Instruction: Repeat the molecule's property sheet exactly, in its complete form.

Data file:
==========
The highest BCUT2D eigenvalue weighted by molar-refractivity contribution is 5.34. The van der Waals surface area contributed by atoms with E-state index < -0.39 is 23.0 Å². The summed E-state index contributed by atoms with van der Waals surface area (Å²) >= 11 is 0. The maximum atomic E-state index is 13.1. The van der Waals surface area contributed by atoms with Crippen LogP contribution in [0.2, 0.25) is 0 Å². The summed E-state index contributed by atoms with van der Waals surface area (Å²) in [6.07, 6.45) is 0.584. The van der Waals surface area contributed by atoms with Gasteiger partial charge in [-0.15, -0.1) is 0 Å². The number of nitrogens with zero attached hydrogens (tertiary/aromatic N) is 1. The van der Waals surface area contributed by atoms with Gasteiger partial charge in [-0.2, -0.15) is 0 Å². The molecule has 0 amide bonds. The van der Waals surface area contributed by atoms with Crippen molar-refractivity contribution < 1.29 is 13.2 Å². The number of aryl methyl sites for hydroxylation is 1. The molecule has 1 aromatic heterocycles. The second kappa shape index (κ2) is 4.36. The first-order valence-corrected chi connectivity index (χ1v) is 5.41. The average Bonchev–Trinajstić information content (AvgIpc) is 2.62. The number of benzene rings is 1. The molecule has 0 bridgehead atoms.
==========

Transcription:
The highest BCUT2D eigenvalue weighted by molar-refractivity contribution is 5.34. The van der Waals surface area contributed by atoms with E-state index < -0.39 is 23.0 Å². The summed E-state index contributed by atoms with van der Waals surface area (Å²) >= 11 is 0. The maximum atomic E-state index is 13.1. The van der Waals surface area contributed by atoms with Crippen LogP contribution in [0.2, 0.25) is 0 Å². The summed E-state index contributed by atoms with van der Waals surface area (Å²) in [6.07, 6.45) is 0.584. The van der Waals surface area contributed by atoms with Gasteiger partial charge in [-0.15, -0.1) is 0 Å². The number of nitrogens with zero attached hydrogens (tertiary/aromatic N) is 1. The van der Waals surface area contributed by atoms with Gasteiger partial charge in [-0.2, -0.15) is 0 Å². The molecule has 0 amide bonds. The van der Waals surface area contributed by atoms with Crippen molar-refractivity contribution < 1.29 is 13.2 Å². The number of aryl methyl sites for hydroxylation is 1. The molecule has 1 aromatic heterocycles. The second kappa shape index (κ2) is 4.36. The first-order valence-corrected chi connectivity index (χ1v) is 5.41. The average Bonchev–Trinajstić information content (AvgIpc) is 2.62. The number of benzene rings is 1. The molecule has 0 bridgehead atoms.